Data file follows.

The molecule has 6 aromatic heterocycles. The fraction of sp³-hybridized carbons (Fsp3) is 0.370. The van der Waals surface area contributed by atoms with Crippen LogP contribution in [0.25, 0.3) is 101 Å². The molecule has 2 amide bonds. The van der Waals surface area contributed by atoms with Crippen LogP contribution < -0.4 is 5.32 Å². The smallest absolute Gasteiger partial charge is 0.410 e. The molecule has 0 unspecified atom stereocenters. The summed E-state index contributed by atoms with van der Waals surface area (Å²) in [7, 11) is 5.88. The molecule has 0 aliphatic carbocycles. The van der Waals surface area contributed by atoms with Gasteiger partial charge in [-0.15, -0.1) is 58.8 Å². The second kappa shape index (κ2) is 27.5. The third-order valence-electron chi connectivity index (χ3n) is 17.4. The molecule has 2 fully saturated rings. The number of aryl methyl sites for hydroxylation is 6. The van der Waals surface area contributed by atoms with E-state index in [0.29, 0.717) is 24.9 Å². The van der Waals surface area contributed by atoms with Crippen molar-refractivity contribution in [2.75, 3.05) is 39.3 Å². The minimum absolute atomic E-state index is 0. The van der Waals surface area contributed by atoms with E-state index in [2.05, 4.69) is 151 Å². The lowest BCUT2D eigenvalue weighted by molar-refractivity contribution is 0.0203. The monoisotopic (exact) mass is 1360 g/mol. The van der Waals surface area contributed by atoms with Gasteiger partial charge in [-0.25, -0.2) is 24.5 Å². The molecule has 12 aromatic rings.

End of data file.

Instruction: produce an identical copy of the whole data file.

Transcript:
The molecule has 6 aromatic heterocycles. The fraction of sp³-hybridized carbons (Fsp3) is 0.370. The van der Waals surface area contributed by atoms with Crippen LogP contribution in [0.25, 0.3) is 101 Å². The molecule has 2 amide bonds. The van der Waals surface area contributed by atoms with Crippen LogP contribution < -0.4 is 5.32 Å². The smallest absolute Gasteiger partial charge is 0.410 e. The molecule has 0 unspecified atom stereocenters. The summed E-state index contributed by atoms with van der Waals surface area (Å²) in [7, 11) is 5.88. The molecule has 0 aliphatic carbocycles. The van der Waals surface area contributed by atoms with Gasteiger partial charge in [-0.15, -0.1) is 58.8 Å². The second kappa shape index (κ2) is 27.5. The third-order valence-electron chi connectivity index (χ3n) is 17.4. The molecule has 2 fully saturated rings. The number of aryl methyl sites for hydroxylation is 6. The van der Waals surface area contributed by atoms with E-state index in [0.29, 0.717) is 24.9 Å². The van der Waals surface area contributed by atoms with Crippen molar-refractivity contribution in [2.75, 3.05) is 39.3 Å². The minimum absolute atomic E-state index is 0. The van der Waals surface area contributed by atoms with E-state index in [2.05, 4.69) is 151 Å². The lowest BCUT2D eigenvalue weighted by molar-refractivity contribution is 0.0203. The monoisotopic (exact) mass is 1360 g/mol. The van der Waals surface area contributed by atoms with Gasteiger partial charge in [-0.25, -0.2) is 24.5 Å². The molecule has 12 aromatic rings.